15. Make a Bingo board for the trip.
You can include squares that say things like, “Saw a red bird” or “(name) fell down while hiking.” Anything you can think of, you can write down!
You can also just include pictures and whenever someone sees what is on their square, they can mark it down. First one to get BINGO wins! Make it more interesting by wagering freedom from chores for a certain period if they win.
16. Bring instruments
If any of you are musically inclined, bring along your instruments and sing around the campfire! Make up your own songs, or sing whatever you know. It is an excellent bonding tool, and you may find your kids singing the songs to themselves well into adulthood.
Here is a list of songs that you could learn for your nature adventure.
17. Teach your children useful survival tools and cool scientific experiments
Show them how to make things like a do-it-yourself compass! You will need a drink lid, water, a needle, a bar magnet, and a cork. Cut off a little round disc of the cork, run your needle over the magnet in one direction a few times, pour water into the lid, and sit the cork in the water.
Put your needle on top of it, and bam! In no time, you have a fully-functioning compass. If you need a more in-depth tutorial, look here.
18. Play charades
This is an oldie, but it’s popular for a reason, right? Everyone knows this game, and it makes for endless laughs! It isn’t recommended for younger kids, obviously, because no one will ever guess. You can even play in teams if there are enough people involved!
The losing team gets to wash dishes.
19. Play the alphabet game!
How it works: each person looks for anything around the campsite that starts with a letter of the alphabet. Go in order from A to Z and take turns. I think you get bonus points if you can actually find anything that starts with Q, X, Y, or Z.
Just remember that names do not count! Then the game would be almost too easy.
20. Build “fairy houses.”
These tiny structures could be built out of sticks, leaves, flowers, and rocks. Try not to use feathers, though. Birds sometimes carry bad bacteria and breathing in the dust from their feathers can give you an infection.
Build them in a more secluded area, because fairies are said to stay hidden from the sight of humans. Inspire a little bit of wonder into your children’s hearts!
21. Make plenty of treats over the fire!
A camp favorite has always been s’mores. Chocolate, marshmallows, and graham crackers go together surprisingly well. You can just roast marshmallows over the fire as well; they are just as good!
Another tasty snack is made of apples, peanut butter, and marshmallows! Hollow out the middle of the apple, spread in some peanut butter, and stick the marshmallows in after.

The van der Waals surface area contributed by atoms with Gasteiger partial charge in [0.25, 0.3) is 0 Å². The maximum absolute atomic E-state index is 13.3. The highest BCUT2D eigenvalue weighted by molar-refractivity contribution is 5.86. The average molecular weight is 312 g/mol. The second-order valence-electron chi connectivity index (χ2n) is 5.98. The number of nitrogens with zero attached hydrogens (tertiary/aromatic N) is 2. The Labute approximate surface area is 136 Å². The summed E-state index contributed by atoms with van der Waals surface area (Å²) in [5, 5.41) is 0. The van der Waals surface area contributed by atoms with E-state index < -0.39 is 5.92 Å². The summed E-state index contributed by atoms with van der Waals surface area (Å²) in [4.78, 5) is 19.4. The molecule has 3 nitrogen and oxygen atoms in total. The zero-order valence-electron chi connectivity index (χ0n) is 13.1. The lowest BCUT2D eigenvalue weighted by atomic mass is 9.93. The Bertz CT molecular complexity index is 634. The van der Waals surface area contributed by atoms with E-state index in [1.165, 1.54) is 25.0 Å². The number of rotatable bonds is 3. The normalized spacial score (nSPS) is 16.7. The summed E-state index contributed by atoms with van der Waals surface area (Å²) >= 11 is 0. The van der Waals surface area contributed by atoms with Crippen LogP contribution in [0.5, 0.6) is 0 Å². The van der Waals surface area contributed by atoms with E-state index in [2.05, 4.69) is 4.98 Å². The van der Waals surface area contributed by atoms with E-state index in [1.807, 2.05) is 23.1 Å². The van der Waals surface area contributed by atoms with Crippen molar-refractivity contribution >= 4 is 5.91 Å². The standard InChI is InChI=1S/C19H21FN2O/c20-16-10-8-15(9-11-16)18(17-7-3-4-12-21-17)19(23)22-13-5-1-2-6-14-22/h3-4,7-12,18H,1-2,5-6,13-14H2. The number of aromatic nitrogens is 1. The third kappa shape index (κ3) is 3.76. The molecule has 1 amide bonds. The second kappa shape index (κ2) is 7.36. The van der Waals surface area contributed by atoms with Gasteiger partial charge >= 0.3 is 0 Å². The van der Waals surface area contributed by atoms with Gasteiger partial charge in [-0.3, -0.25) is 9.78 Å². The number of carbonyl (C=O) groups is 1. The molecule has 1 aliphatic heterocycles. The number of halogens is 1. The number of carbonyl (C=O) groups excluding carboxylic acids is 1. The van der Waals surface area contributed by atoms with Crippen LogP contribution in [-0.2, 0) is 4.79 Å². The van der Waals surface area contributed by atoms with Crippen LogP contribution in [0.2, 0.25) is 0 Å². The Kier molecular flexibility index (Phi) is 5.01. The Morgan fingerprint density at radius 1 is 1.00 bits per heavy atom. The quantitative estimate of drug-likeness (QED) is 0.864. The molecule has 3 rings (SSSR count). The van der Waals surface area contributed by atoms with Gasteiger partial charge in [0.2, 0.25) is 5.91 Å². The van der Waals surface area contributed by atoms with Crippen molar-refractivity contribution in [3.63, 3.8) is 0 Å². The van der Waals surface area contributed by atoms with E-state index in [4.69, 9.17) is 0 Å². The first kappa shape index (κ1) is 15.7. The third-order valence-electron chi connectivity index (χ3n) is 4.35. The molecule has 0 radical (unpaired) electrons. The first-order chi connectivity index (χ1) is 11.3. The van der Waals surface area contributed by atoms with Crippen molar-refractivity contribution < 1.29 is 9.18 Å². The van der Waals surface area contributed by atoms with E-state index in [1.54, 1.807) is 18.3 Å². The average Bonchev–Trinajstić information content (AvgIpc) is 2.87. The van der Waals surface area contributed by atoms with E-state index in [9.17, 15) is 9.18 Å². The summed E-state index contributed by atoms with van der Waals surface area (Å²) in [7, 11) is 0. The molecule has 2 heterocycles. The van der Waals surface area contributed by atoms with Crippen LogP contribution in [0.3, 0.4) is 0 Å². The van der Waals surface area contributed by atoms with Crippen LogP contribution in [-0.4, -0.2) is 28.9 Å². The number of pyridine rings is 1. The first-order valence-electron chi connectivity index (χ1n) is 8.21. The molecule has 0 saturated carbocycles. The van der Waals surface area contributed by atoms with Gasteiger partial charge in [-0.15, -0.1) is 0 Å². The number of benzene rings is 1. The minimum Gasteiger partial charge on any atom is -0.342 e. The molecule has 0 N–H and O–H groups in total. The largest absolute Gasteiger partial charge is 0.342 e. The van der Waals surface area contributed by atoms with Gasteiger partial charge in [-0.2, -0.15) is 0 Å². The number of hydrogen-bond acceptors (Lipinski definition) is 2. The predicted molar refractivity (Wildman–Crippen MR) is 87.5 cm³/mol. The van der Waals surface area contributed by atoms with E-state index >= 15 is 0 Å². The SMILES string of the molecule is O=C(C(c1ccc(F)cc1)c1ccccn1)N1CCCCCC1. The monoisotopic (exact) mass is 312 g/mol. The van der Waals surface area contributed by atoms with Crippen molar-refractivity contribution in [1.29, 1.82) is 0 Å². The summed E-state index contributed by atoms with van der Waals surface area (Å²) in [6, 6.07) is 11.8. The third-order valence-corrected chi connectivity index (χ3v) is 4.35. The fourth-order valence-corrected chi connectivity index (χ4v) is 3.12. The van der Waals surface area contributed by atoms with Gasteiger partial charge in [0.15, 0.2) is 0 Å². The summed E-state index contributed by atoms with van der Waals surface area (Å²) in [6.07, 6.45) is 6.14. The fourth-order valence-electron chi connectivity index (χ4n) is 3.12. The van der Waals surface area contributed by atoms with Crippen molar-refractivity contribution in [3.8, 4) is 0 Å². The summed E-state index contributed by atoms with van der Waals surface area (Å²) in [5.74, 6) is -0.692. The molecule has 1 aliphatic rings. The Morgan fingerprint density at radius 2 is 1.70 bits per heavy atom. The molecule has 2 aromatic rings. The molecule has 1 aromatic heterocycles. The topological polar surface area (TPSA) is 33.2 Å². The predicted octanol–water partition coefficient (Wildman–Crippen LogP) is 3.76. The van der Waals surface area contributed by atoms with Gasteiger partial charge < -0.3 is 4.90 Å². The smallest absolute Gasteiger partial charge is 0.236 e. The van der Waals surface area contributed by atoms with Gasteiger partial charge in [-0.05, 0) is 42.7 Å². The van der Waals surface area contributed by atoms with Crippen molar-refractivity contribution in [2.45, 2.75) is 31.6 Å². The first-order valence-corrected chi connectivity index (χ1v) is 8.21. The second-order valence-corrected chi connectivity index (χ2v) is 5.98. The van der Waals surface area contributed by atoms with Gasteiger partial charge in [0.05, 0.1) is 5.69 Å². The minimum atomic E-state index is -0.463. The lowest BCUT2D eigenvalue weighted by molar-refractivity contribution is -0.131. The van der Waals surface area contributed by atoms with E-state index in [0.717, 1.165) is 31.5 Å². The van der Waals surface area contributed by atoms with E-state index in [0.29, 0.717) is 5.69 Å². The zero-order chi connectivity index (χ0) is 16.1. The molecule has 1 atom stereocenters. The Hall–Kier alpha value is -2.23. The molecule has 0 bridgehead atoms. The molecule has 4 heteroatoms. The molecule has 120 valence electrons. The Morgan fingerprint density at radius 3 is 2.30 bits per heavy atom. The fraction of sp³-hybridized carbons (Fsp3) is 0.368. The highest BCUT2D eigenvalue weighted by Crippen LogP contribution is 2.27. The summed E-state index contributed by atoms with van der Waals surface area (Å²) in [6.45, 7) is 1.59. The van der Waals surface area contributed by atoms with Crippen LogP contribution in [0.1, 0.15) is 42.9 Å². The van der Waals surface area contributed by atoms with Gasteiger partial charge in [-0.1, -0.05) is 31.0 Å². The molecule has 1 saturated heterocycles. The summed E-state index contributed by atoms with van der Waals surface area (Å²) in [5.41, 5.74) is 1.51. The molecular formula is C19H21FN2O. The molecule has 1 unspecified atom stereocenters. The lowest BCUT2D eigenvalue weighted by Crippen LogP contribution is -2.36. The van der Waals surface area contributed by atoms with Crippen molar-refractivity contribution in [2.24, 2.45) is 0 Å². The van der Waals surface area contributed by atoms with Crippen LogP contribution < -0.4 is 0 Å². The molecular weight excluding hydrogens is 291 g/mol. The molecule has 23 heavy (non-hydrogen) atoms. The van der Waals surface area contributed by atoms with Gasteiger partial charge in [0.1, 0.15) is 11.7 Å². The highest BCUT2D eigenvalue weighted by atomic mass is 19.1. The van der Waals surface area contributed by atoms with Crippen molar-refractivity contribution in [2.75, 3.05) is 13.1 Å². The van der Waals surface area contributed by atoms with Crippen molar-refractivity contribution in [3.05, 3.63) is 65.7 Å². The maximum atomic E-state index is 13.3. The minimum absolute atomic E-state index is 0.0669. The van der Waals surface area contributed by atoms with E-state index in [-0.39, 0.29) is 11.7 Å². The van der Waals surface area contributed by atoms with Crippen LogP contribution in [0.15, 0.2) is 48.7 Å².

22. Try some outdoor bowling!
You can make the pins out of empty soda bottles and use a dodgeball or any other sturdy inflatable ball to knock them down. You can keep score on a piece of paper if you want to make the game competitive.
23. Bring your bikes and ride around
This is great for exploring trails, some exercise and fresh air! This will be a new and exciting adventure for children who get stuck riding around in the yard most of the time.
If the site has biking trails, that is a huge bonus! Just make sure that none of the trails are too dangerous or steep depending on the child’s age.
24. Do shadow puppets
Shadow puppet shows are a fun way to teach your kids the magic of visual illusions! You need a wall or the roof of your tent and a lantern to make it work.
This will keep them occupied and will help calm down a fussy child before bedtime. Need help learning how to make these shadow puppets?
Look here for some tutorials. The best part is that if they like it, you can bring this new skill home and do your puppet shows more regularly!
25. Go stargazing.
This is also a fun way to teach your children about space! Point out constellations, or let them make up their own to let their imagination run free.
If you really want to show them something cool, bring a telescope and see if you can spot any planets! You will need to be in a spot pretty untainted by light pollution from cities, though.
26. Travel to a place your child has never been before!
Unfamiliar surroundings can be scary, but not with a trustworthy adult by their side! You do not have to travel across the country by any means; just pick a place that offers new scenery and more options for exploration and go!
Even if you have picked a campsite near home, make it a point to go to a new park or hiking on a new trail. Any change is exciting!
27. Bring some chalk!
You can buy great quality sidewalk chalk at the dollar store. If your campsite has any paved areas that are safe to play on, teach your kid/kids how to play hopscotch! Draw something together; make it positive and brighten up another camper’s day!